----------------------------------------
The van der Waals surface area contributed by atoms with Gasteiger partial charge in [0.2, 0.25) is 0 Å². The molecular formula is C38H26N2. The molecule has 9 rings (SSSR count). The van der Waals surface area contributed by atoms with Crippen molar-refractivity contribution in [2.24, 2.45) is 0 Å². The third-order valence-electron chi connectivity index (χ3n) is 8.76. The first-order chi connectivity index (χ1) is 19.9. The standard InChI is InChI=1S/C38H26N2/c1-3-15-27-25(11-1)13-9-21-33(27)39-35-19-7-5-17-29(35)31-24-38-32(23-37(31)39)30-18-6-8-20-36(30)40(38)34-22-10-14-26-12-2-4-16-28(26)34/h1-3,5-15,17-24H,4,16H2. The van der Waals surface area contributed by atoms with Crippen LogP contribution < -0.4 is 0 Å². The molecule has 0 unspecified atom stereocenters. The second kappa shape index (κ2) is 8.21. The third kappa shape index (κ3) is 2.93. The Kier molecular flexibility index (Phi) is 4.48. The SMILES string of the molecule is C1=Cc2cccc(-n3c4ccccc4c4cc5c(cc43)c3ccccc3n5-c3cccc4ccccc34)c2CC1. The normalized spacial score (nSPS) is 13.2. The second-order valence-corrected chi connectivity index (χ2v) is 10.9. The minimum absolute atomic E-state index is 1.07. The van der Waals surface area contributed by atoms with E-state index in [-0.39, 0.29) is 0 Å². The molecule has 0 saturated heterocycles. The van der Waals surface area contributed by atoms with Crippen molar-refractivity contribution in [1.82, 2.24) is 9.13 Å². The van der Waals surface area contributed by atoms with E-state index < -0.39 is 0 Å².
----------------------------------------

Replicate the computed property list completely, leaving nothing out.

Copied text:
The van der Waals surface area contributed by atoms with Gasteiger partial charge in [0.2, 0.25) is 0 Å². The molecular formula is C38H26N2. The molecule has 9 rings (SSSR count). The van der Waals surface area contributed by atoms with Crippen molar-refractivity contribution in [2.24, 2.45) is 0 Å². The third-order valence-electron chi connectivity index (χ3n) is 8.76. The first-order chi connectivity index (χ1) is 19.9. The standard InChI is InChI=1S/C38H26N2/c1-3-15-27-25(11-1)13-9-21-33(27)39-35-19-7-5-17-29(35)31-24-38-32(23-37(31)39)30-18-6-8-20-36(30)40(38)34-22-10-14-26-12-2-4-16-28(26)34/h1-3,5-15,17-24H,4,16H2. The van der Waals surface area contributed by atoms with Crippen LogP contribution < -0.4 is 0 Å². The molecule has 0 unspecified atom stereocenters. The second kappa shape index (κ2) is 8.21. The third kappa shape index (κ3) is 2.93. The Kier molecular flexibility index (Phi) is 4.48. The SMILES string of the molecule is C1=Cc2cccc(-n3c4ccccc4c4cc5c(cc43)c3ccccc3n5-c3cccc4ccccc34)c2CC1. The normalized spacial score (nSPS) is 13.2. The second-order valence-corrected chi connectivity index (χ2v) is 10.9. The minimum absolute atomic E-state index is 1.07. The van der Waals surface area contributed by atoms with E-state index in [-0.39, 0.29) is 0 Å². The molecule has 0 saturated heterocycles. The van der Waals surface area contributed by atoms with Crippen molar-refractivity contribution in [1.82, 2.24) is 9.13 Å². The van der Waals surface area contributed by atoms with E-state index < -0.39 is 0 Å².